Nirav Tolia at his home in San Francisco’s Pacific Heights, where neighbors include tech titans such as former Apple exec Jony Ive, Bebo co-founder Michael Birch, Yelp CEO Jeremy Stoppelman and Oracle co-founder Larry Ellison.

Tolia started at Yahoo in 1996 as an associate producer and surfer (as in web surfer); founded the nonprofit Round Zero, at which entrepreneurs discussed ideas over dinner (he later created CEO dinners with guests like Bebo founder Michael Birch, Apple’s Jony Ive, Yahoo CEO Marissa Mayer and others); and then co-founded Epinions in 1999. The consumer review site became shopping. com in 2003 and was acquired by eBay in 2005. (A high-profile lawsuit over financial matters was brought by Epinions employee-stockholders and four former co-founders against Epinions’ board of directors and the two venture capital firms that furnished seed funding; it was settled in 2005, Dow Jones News reported.) In 2007, he was an entrepreneur-in-residence at Benchmark, then became co-founder and chief executive officer of Fanbase, a “Wikipedia of the sports world” using the community as journalists, he says. It failed, but the team kept working to develop new concepts.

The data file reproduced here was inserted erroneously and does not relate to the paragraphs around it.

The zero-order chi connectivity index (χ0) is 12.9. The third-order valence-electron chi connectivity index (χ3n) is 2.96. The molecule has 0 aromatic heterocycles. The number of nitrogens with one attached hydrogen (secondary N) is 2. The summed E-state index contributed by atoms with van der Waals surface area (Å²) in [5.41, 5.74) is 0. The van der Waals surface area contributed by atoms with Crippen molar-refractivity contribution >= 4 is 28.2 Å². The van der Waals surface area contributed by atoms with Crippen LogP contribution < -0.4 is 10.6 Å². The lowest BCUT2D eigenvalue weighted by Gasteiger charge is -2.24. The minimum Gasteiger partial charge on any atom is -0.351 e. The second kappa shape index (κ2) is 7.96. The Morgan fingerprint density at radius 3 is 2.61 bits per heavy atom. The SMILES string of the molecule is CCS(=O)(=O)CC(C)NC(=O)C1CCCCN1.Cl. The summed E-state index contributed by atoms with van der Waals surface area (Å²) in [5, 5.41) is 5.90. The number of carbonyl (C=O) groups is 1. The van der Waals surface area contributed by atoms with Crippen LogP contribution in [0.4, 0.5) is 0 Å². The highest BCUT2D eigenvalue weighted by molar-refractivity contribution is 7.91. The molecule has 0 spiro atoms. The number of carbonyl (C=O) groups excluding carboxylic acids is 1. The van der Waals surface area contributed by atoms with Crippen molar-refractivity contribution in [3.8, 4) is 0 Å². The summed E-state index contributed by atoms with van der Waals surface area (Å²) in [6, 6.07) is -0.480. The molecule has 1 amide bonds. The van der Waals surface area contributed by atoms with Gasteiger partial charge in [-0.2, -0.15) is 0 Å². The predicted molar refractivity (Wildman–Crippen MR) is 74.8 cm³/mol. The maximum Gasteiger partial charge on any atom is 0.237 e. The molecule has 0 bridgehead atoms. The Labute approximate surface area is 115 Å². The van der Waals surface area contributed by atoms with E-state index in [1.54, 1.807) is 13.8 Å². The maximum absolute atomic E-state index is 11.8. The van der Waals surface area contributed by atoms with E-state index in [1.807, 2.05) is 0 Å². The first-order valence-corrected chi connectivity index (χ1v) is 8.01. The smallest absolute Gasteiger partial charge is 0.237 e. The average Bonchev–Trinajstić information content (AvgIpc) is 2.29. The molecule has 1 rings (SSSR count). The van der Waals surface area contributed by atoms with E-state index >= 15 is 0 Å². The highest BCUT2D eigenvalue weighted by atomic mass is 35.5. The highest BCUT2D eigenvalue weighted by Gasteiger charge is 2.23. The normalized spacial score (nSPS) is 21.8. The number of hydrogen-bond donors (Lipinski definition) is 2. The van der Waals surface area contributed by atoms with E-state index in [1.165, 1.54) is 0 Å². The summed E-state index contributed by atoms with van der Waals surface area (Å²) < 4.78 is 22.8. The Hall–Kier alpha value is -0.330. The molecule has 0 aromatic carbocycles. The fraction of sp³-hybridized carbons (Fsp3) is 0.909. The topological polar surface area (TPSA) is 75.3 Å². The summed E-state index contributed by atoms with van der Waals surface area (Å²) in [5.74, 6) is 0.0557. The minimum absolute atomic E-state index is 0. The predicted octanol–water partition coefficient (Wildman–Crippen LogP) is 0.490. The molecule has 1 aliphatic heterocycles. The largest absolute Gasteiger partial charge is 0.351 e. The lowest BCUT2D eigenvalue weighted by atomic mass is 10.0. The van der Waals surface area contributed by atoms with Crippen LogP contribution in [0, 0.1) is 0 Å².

It was during a daily 10AM tongue-in-cheek Billion Dollar Idea Meeting that the team discussed an op-ed in The New York Times about the way Facebook had become mainstream, but people had simultaneously lost touch with their neighbors. Tolia recalls that the op-ed pointed to a book by Harvard professor Robert Putnam and to a Pew Research Center study that showed 27% of Americans could not name a single neighbor. “This was shocking to us,” Tolia says. “I remembered Texas. My co-founders remembered their childhoods.” Amid the creation of social networks like Facebook, Twitter and LinkedIn, which had become central to users’ lives, the team realized nobody had applied that technology specifically to neighborhood communities. “That,” Tolia says, “was the lightbulb moment.”

It was a big opportunity for business (Nextdoor is now valued at $2.2 billion, according to published reports), but also for civic duty. Putnam’s extensive research (his book, Bowling Alone, is a seminal study on the collapse of American community) showed that social cohesion led to lower crime rates, higher property values and increases in longevity and in children’s literacy. The upshot, Tolia says, is that unlike other Silicon Valley companies that claim to be changing the world—“including those that get your hamburger to you in 15 minutes or less,” he notes— Nextdoor really does. Users report lost pets, look for babysitters and set up block parties, but also come to one another’s assistance in hurricanes and other calamities. (An early problem with racial profiling was addressed with the creation of best practices and guidelines for reporting suspicious activity.)